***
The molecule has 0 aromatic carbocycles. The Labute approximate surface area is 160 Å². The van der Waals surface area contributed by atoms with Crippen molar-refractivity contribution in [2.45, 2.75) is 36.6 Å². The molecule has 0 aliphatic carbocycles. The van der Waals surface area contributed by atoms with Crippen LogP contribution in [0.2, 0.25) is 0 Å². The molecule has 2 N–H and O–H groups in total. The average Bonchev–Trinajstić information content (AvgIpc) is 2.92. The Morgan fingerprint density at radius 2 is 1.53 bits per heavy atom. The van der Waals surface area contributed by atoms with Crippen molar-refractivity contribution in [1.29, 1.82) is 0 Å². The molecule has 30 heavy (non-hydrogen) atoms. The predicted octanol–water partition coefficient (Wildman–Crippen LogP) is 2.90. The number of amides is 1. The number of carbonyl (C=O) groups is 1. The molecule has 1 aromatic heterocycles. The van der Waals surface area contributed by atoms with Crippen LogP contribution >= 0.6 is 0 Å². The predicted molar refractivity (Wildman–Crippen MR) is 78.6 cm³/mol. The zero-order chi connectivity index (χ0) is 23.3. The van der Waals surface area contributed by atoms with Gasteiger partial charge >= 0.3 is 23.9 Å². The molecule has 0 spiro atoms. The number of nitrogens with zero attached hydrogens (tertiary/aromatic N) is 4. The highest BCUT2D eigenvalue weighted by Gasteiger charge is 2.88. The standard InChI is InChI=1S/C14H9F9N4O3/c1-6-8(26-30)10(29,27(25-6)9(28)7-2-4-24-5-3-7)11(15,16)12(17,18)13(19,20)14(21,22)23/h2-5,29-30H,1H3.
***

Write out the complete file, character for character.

The molecule has 0 aromatic carbocycles. The Labute approximate surface area is 160 Å². The van der Waals surface area contributed by atoms with Crippen molar-refractivity contribution in [2.45, 2.75) is 36.6 Å². The molecule has 0 aliphatic carbocycles. The van der Waals surface area contributed by atoms with Crippen LogP contribution in [0.2, 0.25) is 0 Å². The molecule has 2 N–H and O–H groups in total. The average Bonchev–Trinajstić information content (AvgIpc) is 2.92. The Morgan fingerprint density at radius 2 is 1.53 bits per heavy atom. The van der Waals surface area contributed by atoms with Crippen molar-refractivity contribution in [1.29, 1.82) is 0 Å². The molecule has 30 heavy (non-hydrogen) atoms. The predicted octanol–water partition coefficient (Wildman–Crippen LogP) is 2.90. The number of amides is 1. The number of carbonyl (C=O) groups is 1. The molecule has 1 aromatic heterocycles. The van der Waals surface area contributed by atoms with Crippen LogP contribution >= 0.6 is 0 Å². The predicted molar refractivity (Wildman–Crippen MR) is 78.6 cm³/mol. The zero-order chi connectivity index (χ0) is 23.3. The van der Waals surface area contributed by atoms with Gasteiger partial charge >= 0.3 is 23.9 Å². The molecule has 0 spiro atoms. The number of nitrogens with zero attached hydrogens (tertiary/aromatic N) is 4. The highest BCUT2D eigenvalue weighted by Gasteiger charge is 2.88. The standard InChI is InChI=1S/C14H9F9N4O3/c1-6-8(26-30)10(29,27(25-6)9(28)7-2-4-24-5-3-7)11(15,16)12(17,18)13(19,20)14(21,22)23/h2-5,29-30H,1H3.